Recently, an 18-year-old Canadian girl died in an ambulance en-route to the hospital, due to injuries suffered in a car accident.
The ambulance ride apparently took approximately 30 minutes to reach the Welland hospital, during which time the ambulance was rumored to have run out of oxygen. Ms. Anzovino, desparately in need of a blood transfusion, died shortly before arrival, due to internal bleeding.
Local authorities have opened an inquiry into the situation, because the girl died while en-route to the emergency room - an emergency room at a hospital two towns away, because the emergency rooms at the two nearest hospitals had been closed.
For reference, see the map to the right.
Local authorities are defending the decision to close the emergency departments at the two hospitals nearest the accident, even though they were warned in advance that just this type of occurrence would result from the decision. The Fort Erie hospital was closed in September 2009. A concerned, retired doctor ardently protested the decision, and months prior, in June 2009, gave the following warning [emphasis added]:
At this point it might be helpful to clarify the different categories of medical emergencies. Basically, an emergency is a threat to life or limb. There are ordinary everyday emergencies and then there are time-critical emergencies. Time-critical emergencies require rapid attention, else death is an imminent risk. Along with all other emergencies, the time-critical ones routinely came directly to the ER where they were promptly moved to the head of the line and dealt with, within minutes, without fanfare. Hence they were next to ‘invisible’ as a type. By downgrading and bypassing ERs, forcing these problems out onto the highway in an ambulance, the non-medical managers have ‘created’ a new and visible time-critical type of emergency. These new time-critical emergencies are really bureaucratic artifacts.
Specifically, people with gunshot wounds in vital areas, unconscious people with difficulty breathing, people in shock bleeding massively, people with drug overdoses, people in anaphylactic shock, people with head injuries, and many more (I cant list them all), are the ones that would ordinarily be those moved to the head of the ER line. If they cannot be put at the head of the line because they are on an ambulance that has bypassed the hospital and is out there somewhere on the highway on a trip to a place too far away, they may just die in that ambulance. And that is in spite of all the good intentions of fine paramedics, for there are still certain things that only a doctor at a hospital can do.
In a statement that perfectly epitomizes the potentially life-threatening bureaucracy of nationalized health care, in response to questioning regarding the impact of the emergency department closures on the death of Ms. Anzovino, the Minister of Health had this to say [emphasis added]:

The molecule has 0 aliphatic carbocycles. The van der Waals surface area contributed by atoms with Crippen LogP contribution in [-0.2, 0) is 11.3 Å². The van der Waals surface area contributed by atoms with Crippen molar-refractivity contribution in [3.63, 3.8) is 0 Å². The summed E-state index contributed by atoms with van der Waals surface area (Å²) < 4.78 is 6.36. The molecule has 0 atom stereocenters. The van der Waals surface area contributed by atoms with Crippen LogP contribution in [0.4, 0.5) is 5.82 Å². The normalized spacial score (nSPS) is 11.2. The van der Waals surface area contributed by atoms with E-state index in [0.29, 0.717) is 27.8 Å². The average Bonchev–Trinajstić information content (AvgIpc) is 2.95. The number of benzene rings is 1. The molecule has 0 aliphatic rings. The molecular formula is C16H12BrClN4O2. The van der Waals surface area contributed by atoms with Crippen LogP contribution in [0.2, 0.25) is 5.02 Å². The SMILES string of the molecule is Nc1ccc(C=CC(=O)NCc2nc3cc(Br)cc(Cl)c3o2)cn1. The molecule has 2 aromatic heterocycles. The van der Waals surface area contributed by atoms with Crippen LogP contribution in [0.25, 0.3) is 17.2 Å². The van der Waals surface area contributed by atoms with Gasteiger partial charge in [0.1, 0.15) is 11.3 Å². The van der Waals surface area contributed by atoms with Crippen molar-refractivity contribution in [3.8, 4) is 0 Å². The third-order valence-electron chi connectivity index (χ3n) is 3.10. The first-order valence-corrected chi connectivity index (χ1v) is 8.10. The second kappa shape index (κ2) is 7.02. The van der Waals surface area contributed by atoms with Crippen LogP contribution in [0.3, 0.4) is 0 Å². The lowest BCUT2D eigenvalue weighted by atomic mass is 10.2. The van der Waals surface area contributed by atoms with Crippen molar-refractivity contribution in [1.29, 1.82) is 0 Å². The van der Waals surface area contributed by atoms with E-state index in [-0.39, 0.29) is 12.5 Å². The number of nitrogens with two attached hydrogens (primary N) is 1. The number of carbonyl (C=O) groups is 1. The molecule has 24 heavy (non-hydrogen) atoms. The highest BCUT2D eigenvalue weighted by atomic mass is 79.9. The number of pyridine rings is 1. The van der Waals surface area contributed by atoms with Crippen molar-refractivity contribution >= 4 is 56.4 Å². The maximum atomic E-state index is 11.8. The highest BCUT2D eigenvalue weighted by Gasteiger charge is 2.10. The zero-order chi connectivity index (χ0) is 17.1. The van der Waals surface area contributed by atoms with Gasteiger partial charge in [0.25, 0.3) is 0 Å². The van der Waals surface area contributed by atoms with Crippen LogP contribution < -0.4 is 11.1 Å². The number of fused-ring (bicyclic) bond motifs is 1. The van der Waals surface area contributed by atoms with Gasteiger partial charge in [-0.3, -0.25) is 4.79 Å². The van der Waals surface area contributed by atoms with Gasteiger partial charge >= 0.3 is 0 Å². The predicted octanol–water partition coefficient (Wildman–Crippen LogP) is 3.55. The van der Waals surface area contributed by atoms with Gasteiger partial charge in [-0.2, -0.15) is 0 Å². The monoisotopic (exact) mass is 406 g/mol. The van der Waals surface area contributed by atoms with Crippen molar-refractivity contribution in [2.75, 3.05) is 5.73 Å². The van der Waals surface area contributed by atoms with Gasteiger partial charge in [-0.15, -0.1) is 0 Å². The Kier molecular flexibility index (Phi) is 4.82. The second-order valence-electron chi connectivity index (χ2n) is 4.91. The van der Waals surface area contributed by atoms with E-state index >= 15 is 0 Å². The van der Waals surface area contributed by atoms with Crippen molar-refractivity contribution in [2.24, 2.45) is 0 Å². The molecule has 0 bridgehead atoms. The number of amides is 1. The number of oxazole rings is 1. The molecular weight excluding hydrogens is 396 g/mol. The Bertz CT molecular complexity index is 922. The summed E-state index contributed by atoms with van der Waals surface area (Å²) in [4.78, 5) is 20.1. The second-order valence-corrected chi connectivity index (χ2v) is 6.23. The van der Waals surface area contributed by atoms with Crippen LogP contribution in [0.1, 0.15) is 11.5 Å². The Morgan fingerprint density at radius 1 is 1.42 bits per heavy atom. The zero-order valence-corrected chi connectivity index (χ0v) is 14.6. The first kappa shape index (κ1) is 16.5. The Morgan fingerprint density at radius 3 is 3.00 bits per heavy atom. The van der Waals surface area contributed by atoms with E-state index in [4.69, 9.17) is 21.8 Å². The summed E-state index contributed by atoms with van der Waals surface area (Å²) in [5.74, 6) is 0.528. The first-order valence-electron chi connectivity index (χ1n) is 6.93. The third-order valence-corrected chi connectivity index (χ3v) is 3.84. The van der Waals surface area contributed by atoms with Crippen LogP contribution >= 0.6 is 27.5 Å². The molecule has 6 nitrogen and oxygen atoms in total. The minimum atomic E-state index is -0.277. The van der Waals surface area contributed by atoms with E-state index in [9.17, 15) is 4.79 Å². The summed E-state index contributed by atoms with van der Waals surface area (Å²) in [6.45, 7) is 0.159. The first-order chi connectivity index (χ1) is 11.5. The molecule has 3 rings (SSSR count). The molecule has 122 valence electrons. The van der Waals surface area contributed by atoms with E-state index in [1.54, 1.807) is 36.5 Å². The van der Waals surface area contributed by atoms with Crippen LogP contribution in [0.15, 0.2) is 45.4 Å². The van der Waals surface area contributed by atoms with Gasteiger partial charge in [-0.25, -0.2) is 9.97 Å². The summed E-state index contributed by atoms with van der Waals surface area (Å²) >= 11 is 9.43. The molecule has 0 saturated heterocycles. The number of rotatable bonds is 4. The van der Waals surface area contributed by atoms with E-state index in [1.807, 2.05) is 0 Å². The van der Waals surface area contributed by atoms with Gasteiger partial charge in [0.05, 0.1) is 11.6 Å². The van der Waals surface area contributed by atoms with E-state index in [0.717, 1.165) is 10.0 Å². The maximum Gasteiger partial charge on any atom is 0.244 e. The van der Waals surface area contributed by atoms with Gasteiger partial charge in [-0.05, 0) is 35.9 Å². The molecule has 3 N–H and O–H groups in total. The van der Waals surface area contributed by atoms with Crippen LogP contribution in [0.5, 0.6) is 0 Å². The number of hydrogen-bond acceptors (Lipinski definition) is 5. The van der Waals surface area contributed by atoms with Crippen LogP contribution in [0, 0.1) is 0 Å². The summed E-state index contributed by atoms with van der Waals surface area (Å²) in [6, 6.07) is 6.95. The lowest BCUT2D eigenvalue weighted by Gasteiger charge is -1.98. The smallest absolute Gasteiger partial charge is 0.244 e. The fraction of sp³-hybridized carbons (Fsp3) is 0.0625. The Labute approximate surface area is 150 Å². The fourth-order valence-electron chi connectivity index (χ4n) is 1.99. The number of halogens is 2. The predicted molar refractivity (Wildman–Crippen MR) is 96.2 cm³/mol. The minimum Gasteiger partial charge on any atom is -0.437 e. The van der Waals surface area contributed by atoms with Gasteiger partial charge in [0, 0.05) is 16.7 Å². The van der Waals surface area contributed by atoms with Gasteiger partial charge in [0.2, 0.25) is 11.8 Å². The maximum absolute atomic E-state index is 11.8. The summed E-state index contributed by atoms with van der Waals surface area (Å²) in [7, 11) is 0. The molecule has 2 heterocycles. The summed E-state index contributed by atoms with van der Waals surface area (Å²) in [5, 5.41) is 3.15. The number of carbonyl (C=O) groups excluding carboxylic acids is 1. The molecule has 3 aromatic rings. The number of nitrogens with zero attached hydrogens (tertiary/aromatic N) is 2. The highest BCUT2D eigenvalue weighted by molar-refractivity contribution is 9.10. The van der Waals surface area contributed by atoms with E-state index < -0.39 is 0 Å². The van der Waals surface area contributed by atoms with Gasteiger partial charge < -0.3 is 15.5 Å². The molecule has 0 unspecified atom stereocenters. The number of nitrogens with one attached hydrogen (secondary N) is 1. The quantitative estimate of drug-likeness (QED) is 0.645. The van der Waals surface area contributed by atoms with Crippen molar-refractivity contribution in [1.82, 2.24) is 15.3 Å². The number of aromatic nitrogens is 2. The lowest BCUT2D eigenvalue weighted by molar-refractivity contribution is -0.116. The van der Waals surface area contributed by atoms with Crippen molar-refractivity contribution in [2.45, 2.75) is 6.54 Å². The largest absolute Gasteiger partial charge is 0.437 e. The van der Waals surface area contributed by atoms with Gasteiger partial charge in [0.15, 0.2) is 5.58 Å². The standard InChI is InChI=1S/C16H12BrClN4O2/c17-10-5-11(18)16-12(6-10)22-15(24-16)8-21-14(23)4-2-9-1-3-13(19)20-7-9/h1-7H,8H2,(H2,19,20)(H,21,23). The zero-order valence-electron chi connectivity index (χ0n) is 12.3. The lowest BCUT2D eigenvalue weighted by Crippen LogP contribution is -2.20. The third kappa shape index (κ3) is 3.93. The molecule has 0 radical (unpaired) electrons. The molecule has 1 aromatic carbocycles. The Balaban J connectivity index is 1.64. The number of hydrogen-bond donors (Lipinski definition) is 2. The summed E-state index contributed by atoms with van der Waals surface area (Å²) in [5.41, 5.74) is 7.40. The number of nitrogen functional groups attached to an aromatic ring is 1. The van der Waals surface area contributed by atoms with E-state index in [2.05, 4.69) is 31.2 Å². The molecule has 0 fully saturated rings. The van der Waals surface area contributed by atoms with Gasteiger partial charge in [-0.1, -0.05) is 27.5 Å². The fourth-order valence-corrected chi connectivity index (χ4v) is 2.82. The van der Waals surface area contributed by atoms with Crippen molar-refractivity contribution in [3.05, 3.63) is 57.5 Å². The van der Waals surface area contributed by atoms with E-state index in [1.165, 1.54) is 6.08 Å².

We are building a health care system in Ontario where every person in Ontario has access to the very best possible care as close to home as possible. Having said that, the reality is that sometimes people will have to travel to another community to be able to access the highly specialized care that is part of today’s health care system. I think people understand that we cannot provide highly specialized care in every community hospital. When it comes to emergency care, it’s vitally important, absolutely essential, that people get to where that specialized care is available as quickly as possible.
And adding insult to inury, regarding the closing of the emergency departments at the two hospitals in question (one of which he promised in 2002 to keep open), the Minister also stated the following:
I am absolutely convinced that the people in Niagara have better quality health care now than they did before.
Tell that to the family of Reilly Anzovino.
Nevermind that the closures are causing a quantifiable delay in emergency care. According to this article, the ambulances, paramedics, and patients are delayed an average of eight hours daily, and hours of wait-time have increased from 130 to 240 hours per month at the Niagra Falls Hospital, due to the shortage of emergency departments in the months since the closures. And the closures were supposedly necessary due to budget shortages, despite a 42% spending increase on health care in the Niagra Region in the past six years.
Aside from the emergency department closures, the region has experienced increased emergency-room wait times, delay and cancellation of surgeries (including serious cancer surgeries), increased hospital-bed closures, and an above-average death rate.
And liberals in the U.S. still wonder why the vast majority of Americans oppose nationalized health care?
Special note: Anzovino's parents have established a memorial scholarship for paramedic students, in their daughter's name. Details here.